Freehold Township in New Jersey Discusses Regulating Portable Storage Containers

Posted on Aug 21 2013 - 9:02pm by Tony Gonzalez

Everyone has heard the saying “One man’s treasure is another man’s trash.” This saying makes a point that what is valuable to one person might not be valuable to the next. This principle can be applied to many other situations. One of those situations concerns portable storage units.
 
One person may rent a portable unit and keep it on his property for a long time – and it doesn’t bother him. But then, his neighbor might have a different perspective and might view the portable unit as an eye sore. And sometimes, cities have to step in to resolve the differences of opinions.
 
Freehold Township in New Jersey recently discussed the use of outdoor storage units at their last meeting. The committee members feel that a zoning ordinance is needed to limit the amount of time that a unit may remain on someone’s property and the placement of the unit on the property. They are researching what ordinances other towns have enacted.
 
Nearby Marlboro Township have an ordinance that permits one portable unit to be stored for up to 60 days for a $25 fee.  Other nearby towns charge a $25 fee for people to have a portable unit on their property and a $200 deposit.
 
Wausau, Wisconsin, passed a regulation that their city residents have to buy a $39 permit if they plan on having a container on their property for more than 10 business days. They also have stipulated that the containers cannot be longer than 25 feet and no wider or taller than 10 feet. Residents can only have 2 containers on their property and must be more than 5 feet away from the property line. Some cities stipulate that the containers cannot be placed in driveways or on pavement.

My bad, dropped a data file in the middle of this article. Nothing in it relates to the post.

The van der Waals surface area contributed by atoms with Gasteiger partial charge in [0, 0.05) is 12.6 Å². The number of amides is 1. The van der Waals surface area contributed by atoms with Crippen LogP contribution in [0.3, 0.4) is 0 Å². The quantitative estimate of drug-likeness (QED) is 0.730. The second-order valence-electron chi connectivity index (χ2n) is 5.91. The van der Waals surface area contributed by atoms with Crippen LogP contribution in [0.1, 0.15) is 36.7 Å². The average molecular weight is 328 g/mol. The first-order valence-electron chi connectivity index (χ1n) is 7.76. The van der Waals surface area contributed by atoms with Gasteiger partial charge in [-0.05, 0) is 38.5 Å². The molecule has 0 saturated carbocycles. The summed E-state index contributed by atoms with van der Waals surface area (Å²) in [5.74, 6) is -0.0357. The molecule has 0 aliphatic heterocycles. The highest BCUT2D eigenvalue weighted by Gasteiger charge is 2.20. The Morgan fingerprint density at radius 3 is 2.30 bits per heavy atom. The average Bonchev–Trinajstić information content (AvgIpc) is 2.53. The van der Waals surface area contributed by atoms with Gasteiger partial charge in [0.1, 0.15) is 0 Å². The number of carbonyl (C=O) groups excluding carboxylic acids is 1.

In Fairfax, Virginia, city residents can have a portable unit on their property for 30 consecutive days. In Herndon, Virginia, residents have to remove their portable unit within 16 days of placement on the property.
 
These ordinances impact owners and managers of the portable storage units. They need to know the regulations for the specific city where their facility is located. They need to make sure that their customers understand the regulations so that the customers can follow the rules and regulations.

Portable storage customers need to know what city fees and permits they need to pay. Property owners and the business owners need to know where the units can be placed on the property so they can comply with the city’s regulations.
 
Sources Used:
 
“Portable storage unit draw look from officials.” Greater Media Newspapers; 21 August 2013.
 
“Regulations limit number, size, location of storage units.” WSAU News; 14 April 2010.
 
“Draft ordinances address use of storage containers in Springfield.” News-Leader.com; 27 April 2010.

Freehold Township in New Jersey Discusses Regulating Portable Storage Containers

About Tony Gonzalez

Tony Gonzalez has enjoyed a prosperous career in general contracting but has decided to complete his college degree in - of all things - sociology - and enjoys blogging about his daily observations of our "human society" and other musings about life and people. He has a particular interest around the shifting economy and how society reacts to downsizing changes, not only in the "contracting" world, but in the areas of moving/storage/rental, etc.
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